Machine learning the key
A machine learning algorithm has correctly classified HSP and CP with 90% accuracy.
Currently and historically, misdiagnosis of CP for HSP (and vice versa in some cases) has been common.
Background: There is no current consensus on how to differentiate between hereditary spastic paraplegia and spastic cerebral palsy on the basis of clinical presentation. Several previous studies have investigated differences in kinematic parameters obtained from clinical gait analysis. None have attempted to combine multiple gait and physical exam measures to discriminate between these two diagnoses. This study aims to investigate the ability of a machine learning approach using data from clinical gait analysis to differentiate these cohorts.
Methods: A retrospective analysis of a gait database compiled a dataset of 179 gait and physical exam variables from 28 individuals (62 analyses) diagnosed with hereditary spastic paraplegia and 678 (1504 analyses) with bilateral spastic cerebral palsy. This data was used in a Bayesian additive regression tree (BART) analysis classified by medical record diagnosis. A 10-fold cross validation generated probabilistic distribution that each analysis was from an individual carrying the hereditary spastic paraplegia diagnosis. A diagnostic probability cutoff threshold balanced type I and type II errors. Predicted versus actual diagnoses were classified into a contingency table.
Results: The algorithm was able to correctly classify the two diagnoses with 91% specificity and 90% sensitivity.
Conclusions: A machine learning approach using data from clinical gait analysis was able to distinguish participants with hereditary spastic paraplegia from those with bilateral spastic cerebral palsy with high specificity and sensitivity. This algorithm can be used to assess if individuals seen for gait disorders who do not yet have a definitive diagnosis have characteristics associated with hereditary spastic paraplegia. The results of the model inform the decision to suggest genetic testing to either confirm or refute the diagnosis of hereditary spastic paraplegia.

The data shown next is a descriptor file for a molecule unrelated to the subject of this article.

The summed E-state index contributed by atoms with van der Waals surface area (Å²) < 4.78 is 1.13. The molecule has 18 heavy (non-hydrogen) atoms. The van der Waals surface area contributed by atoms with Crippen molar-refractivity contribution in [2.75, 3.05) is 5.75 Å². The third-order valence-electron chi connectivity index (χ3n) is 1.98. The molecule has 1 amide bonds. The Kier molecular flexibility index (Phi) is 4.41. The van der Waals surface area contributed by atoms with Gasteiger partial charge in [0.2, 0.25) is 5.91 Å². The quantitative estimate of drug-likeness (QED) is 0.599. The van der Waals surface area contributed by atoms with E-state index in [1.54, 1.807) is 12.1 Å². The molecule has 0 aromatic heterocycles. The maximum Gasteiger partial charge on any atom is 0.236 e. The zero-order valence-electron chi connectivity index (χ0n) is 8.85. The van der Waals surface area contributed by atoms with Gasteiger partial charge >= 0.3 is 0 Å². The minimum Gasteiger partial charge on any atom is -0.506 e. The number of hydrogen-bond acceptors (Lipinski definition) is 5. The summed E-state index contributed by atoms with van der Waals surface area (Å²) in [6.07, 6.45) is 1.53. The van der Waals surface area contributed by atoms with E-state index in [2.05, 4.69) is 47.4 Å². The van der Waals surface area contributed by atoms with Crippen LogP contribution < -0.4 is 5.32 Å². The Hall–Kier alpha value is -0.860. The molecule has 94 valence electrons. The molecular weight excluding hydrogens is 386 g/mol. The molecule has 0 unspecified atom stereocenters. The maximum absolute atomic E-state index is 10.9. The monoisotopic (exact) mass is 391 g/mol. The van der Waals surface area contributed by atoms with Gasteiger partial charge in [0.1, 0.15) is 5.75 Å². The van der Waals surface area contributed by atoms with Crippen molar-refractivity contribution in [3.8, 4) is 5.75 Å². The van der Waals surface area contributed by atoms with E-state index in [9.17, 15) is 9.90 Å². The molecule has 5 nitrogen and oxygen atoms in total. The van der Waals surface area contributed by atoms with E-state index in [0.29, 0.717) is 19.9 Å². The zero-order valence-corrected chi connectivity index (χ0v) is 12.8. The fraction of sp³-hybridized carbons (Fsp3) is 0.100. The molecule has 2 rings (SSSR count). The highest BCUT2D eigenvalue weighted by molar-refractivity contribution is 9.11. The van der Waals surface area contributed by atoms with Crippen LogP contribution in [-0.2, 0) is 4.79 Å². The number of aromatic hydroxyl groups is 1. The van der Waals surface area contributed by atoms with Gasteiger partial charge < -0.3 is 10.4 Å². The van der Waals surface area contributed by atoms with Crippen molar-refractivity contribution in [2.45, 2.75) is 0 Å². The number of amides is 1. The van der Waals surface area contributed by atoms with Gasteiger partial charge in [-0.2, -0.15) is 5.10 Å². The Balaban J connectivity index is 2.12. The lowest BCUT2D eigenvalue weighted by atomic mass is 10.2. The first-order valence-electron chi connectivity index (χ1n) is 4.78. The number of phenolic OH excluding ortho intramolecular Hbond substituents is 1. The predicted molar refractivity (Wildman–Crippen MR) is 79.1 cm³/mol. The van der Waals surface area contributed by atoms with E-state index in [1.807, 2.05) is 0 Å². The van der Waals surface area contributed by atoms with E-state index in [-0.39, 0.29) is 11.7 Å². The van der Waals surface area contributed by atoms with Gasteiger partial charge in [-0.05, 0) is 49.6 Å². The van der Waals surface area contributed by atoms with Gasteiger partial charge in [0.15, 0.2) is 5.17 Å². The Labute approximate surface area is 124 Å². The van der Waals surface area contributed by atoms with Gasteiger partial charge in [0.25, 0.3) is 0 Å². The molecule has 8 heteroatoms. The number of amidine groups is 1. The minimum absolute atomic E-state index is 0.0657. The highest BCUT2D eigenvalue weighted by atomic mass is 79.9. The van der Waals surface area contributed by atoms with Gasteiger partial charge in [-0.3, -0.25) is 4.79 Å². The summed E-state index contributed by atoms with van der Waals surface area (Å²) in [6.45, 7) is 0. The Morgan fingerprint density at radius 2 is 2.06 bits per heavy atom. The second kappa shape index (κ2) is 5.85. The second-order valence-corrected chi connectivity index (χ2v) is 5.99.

SOURCE: Gait Posture. 2022 Aug 17;98:34-38. doi: 10.1016/j.gaitpost.2022.08.011. Online ahead of print. PMID: 36041285 Copyright © 2022 Elsevier B.V. All rights reserved.
Discrimination between hereditary spastic paraplegia and cerebral palsy based on gait analysis data: A machine learning approach
1. Shriners Hospitals for Children, Salt Lake City, USA; University of Utah, Department of Orthopedic Surgery, USA.
2. Shriners Hospitals for Children, Salt Lake City, USA; University of Utah, Department of Orthopedic Surgery, USA.
3. Shriners Hospitals for Children, Salt Lake City, USA; University of Utah, Department of Pediatrics, Division of Pediatric Neurology, USA.
4. Gillette Children’s Specialty Healthcare, USA; University of Minnesota Department of Orthopedic Surgery, USA.